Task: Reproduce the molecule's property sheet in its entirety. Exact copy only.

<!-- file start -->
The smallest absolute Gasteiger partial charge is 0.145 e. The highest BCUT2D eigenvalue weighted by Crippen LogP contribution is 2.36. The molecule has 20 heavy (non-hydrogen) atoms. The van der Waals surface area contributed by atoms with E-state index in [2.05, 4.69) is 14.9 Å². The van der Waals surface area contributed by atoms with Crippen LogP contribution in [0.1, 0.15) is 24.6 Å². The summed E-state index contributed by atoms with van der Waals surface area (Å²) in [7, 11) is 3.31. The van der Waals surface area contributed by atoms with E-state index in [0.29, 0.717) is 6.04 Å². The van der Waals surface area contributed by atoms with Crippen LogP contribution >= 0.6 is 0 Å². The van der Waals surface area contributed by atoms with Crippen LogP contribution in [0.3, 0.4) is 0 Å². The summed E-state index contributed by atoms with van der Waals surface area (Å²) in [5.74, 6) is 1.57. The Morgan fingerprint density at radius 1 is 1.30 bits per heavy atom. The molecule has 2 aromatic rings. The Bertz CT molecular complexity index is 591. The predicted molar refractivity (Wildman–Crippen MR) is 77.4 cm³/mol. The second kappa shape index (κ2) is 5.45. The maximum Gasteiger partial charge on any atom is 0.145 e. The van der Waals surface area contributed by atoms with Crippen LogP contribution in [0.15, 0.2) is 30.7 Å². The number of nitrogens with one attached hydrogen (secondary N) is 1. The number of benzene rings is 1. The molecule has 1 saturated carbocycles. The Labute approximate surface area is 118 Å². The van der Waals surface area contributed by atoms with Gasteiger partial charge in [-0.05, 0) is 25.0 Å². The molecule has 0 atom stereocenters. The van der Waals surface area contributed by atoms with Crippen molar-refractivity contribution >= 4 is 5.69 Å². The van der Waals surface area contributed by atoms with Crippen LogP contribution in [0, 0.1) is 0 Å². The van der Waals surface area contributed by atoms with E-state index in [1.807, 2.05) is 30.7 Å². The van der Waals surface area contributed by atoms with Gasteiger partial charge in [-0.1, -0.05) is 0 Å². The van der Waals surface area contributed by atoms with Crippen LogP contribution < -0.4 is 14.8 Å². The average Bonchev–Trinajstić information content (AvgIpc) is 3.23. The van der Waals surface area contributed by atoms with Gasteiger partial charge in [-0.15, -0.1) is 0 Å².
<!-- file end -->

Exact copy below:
The smallest absolute Gasteiger partial charge is 0.145 e. The highest BCUT2D eigenvalue weighted by Crippen LogP contribution is 2.36. The molecule has 20 heavy (non-hydrogen) atoms. The van der Waals surface area contributed by atoms with E-state index in [2.05, 4.69) is 14.9 Å². The van der Waals surface area contributed by atoms with Crippen LogP contribution in [0.1, 0.15) is 24.6 Å². The summed E-state index contributed by atoms with van der Waals surface area (Å²) in [7, 11) is 3.31. The van der Waals surface area contributed by atoms with E-state index in [0.29, 0.717) is 6.04 Å². The van der Waals surface area contributed by atoms with Crippen LogP contribution >= 0.6 is 0 Å². The van der Waals surface area contributed by atoms with Crippen LogP contribution in [0.3, 0.4) is 0 Å². The summed E-state index contributed by atoms with van der Waals surface area (Å²) in [5.74, 6) is 1.57. The Morgan fingerprint density at radius 1 is 1.30 bits per heavy atom. The molecule has 2 aromatic rings. The Bertz CT molecular complexity index is 591. The predicted molar refractivity (Wildman–Crippen MR) is 77.4 cm³/mol. The second kappa shape index (κ2) is 5.45. The maximum Gasteiger partial charge on any atom is 0.145 e. The van der Waals surface area contributed by atoms with Crippen LogP contribution in [0.15, 0.2) is 30.7 Å². The number of nitrogens with one attached hydrogen (secondary N) is 1. The number of benzene rings is 1. The molecule has 1 saturated carbocycles. The Labute approximate surface area is 118 Å². The van der Waals surface area contributed by atoms with Gasteiger partial charge in [-0.05, 0) is 25.0 Å². The molecule has 0 atom stereocenters. The van der Waals surface area contributed by atoms with Crippen molar-refractivity contribution >= 4 is 5.69 Å². The van der Waals surface area contributed by atoms with Crippen LogP contribution in [0, 0.1) is 0 Å². The van der Waals surface area contributed by atoms with E-state index in [1.807, 2.05) is 30.7 Å². The van der Waals surface area contributed by atoms with Gasteiger partial charge in [-0.1, -0.05) is 0 Å². The van der Waals surface area contributed by atoms with Crippen LogP contribution < -0.4 is 14.8 Å². The average Bonchev–Trinajstić information content (AvgIpc) is 3.23. The van der Waals surface area contributed by atoms with Gasteiger partial charge in [-0.15, -0.1) is 0 Å².